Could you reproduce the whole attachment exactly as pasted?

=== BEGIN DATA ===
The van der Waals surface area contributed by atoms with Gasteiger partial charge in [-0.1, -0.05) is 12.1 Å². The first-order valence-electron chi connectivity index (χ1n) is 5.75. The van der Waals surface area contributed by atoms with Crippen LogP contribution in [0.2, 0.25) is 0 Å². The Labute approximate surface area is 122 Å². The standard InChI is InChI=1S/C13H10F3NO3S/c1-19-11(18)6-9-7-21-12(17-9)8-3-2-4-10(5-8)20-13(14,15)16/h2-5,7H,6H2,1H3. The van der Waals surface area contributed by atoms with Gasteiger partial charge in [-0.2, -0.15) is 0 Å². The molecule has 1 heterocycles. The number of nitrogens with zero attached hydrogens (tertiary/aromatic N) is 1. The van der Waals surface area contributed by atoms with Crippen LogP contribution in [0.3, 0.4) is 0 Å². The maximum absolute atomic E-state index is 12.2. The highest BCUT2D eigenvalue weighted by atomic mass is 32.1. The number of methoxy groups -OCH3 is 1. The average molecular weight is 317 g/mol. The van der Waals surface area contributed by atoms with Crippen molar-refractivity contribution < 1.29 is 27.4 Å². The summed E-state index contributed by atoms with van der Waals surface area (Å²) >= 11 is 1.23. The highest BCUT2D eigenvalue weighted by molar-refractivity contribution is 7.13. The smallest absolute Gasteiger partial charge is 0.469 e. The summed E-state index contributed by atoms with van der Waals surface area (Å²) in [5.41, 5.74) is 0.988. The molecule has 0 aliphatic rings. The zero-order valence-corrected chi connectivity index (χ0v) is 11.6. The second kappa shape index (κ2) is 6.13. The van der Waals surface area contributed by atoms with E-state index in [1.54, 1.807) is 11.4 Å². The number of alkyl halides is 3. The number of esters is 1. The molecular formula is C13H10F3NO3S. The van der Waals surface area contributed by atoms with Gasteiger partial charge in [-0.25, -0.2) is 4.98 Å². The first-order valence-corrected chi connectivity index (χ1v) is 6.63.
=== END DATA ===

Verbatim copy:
The van der Waals surface area contributed by atoms with Gasteiger partial charge in [-0.1, -0.05) is 12.1 Å². The first-order valence-electron chi connectivity index (χ1n) is 5.75. The van der Waals surface area contributed by atoms with Crippen LogP contribution in [0.2, 0.25) is 0 Å². The Labute approximate surface area is 122 Å². The standard InChI is InChI=1S/C13H10F3NO3S/c1-19-11(18)6-9-7-21-12(17-9)8-3-2-4-10(5-8)20-13(14,15)16/h2-5,7H,6H2,1H3. The van der Waals surface area contributed by atoms with Gasteiger partial charge in [-0.2, -0.15) is 0 Å². The molecule has 1 heterocycles. The number of nitrogens with zero attached hydrogens (tertiary/aromatic N) is 1. The van der Waals surface area contributed by atoms with Crippen LogP contribution in [0.3, 0.4) is 0 Å². The maximum absolute atomic E-state index is 12.2. The highest BCUT2D eigenvalue weighted by atomic mass is 32.1. The number of methoxy groups -OCH3 is 1. The average molecular weight is 317 g/mol. The van der Waals surface area contributed by atoms with Crippen molar-refractivity contribution < 1.29 is 27.4 Å². The summed E-state index contributed by atoms with van der Waals surface area (Å²) >= 11 is 1.23. The highest BCUT2D eigenvalue weighted by molar-refractivity contribution is 7.13. The smallest absolute Gasteiger partial charge is 0.469 e. The summed E-state index contributed by atoms with van der Waals surface area (Å²) in [5.41, 5.74) is 0.988. The molecule has 0 aliphatic rings. The zero-order valence-corrected chi connectivity index (χ0v) is 11.6. The second kappa shape index (κ2) is 6.13. The van der Waals surface area contributed by atoms with E-state index in [1.54, 1.807) is 11.4 Å². The number of alkyl halides is 3. The number of esters is 1. The molecular formula is C13H10F3NO3S. The van der Waals surface area contributed by atoms with Gasteiger partial charge in [-0.25, -0.2) is 4.98 Å². The first-order valence-corrected chi connectivity index (χ1v) is 6.63.